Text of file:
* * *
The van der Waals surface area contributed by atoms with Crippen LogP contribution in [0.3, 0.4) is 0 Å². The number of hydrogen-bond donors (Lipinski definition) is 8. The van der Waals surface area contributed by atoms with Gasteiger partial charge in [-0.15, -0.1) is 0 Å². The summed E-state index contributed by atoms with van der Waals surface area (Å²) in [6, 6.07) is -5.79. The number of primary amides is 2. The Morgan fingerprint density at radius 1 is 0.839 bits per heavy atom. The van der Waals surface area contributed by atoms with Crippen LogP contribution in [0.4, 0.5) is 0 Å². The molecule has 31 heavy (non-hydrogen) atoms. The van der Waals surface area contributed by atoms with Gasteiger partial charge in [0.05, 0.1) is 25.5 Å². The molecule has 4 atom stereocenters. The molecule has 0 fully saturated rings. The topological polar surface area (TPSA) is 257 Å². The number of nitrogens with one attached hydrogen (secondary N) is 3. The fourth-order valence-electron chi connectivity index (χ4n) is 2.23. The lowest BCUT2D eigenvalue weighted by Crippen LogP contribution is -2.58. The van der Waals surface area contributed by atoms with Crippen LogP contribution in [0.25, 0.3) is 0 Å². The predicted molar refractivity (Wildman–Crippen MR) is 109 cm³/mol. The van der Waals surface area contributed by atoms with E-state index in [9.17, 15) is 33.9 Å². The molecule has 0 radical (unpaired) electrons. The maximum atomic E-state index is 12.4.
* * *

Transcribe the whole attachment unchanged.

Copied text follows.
The van der Waals surface area contributed by atoms with Crippen LogP contribution in [0.3, 0.4) is 0 Å². The number of hydrogen-bond donors (Lipinski definition) is 8. The van der Waals surface area contributed by atoms with Gasteiger partial charge in [-0.15, -0.1) is 0 Å². The summed E-state index contributed by atoms with van der Waals surface area (Å²) in [6, 6.07) is -5.79. The number of primary amides is 2. The Morgan fingerprint density at radius 1 is 0.839 bits per heavy atom. The van der Waals surface area contributed by atoms with Crippen LogP contribution in [0.4, 0.5) is 0 Å². The molecule has 31 heavy (non-hydrogen) atoms. The van der Waals surface area contributed by atoms with Gasteiger partial charge in [0.05, 0.1) is 25.5 Å². The molecule has 4 atom stereocenters. The molecule has 0 fully saturated rings. The topological polar surface area (TPSA) is 257 Å². The number of nitrogens with one attached hydrogen (secondary N) is 3. The fourth-order valence-electron chi connectivity index (χ4n) is 2.23. The lowest BCUT2D eigenvalue weighted by Crippen LogP contribution is -2.58. The van der Waals surface area contributed by atoms with Crippen LogP contribution in [0.25, 0.3) is 0 Å². The predicted molar refractivity (Wildman–Crippen MR) is 109 cm³/mol. The van der Waals surface area contributed by atoms with E-state index in [9.17, 15) is 33.9 Å². The molecule has 0 radical (unpaired) electrons. The maximum atomic E-state index is 12.4.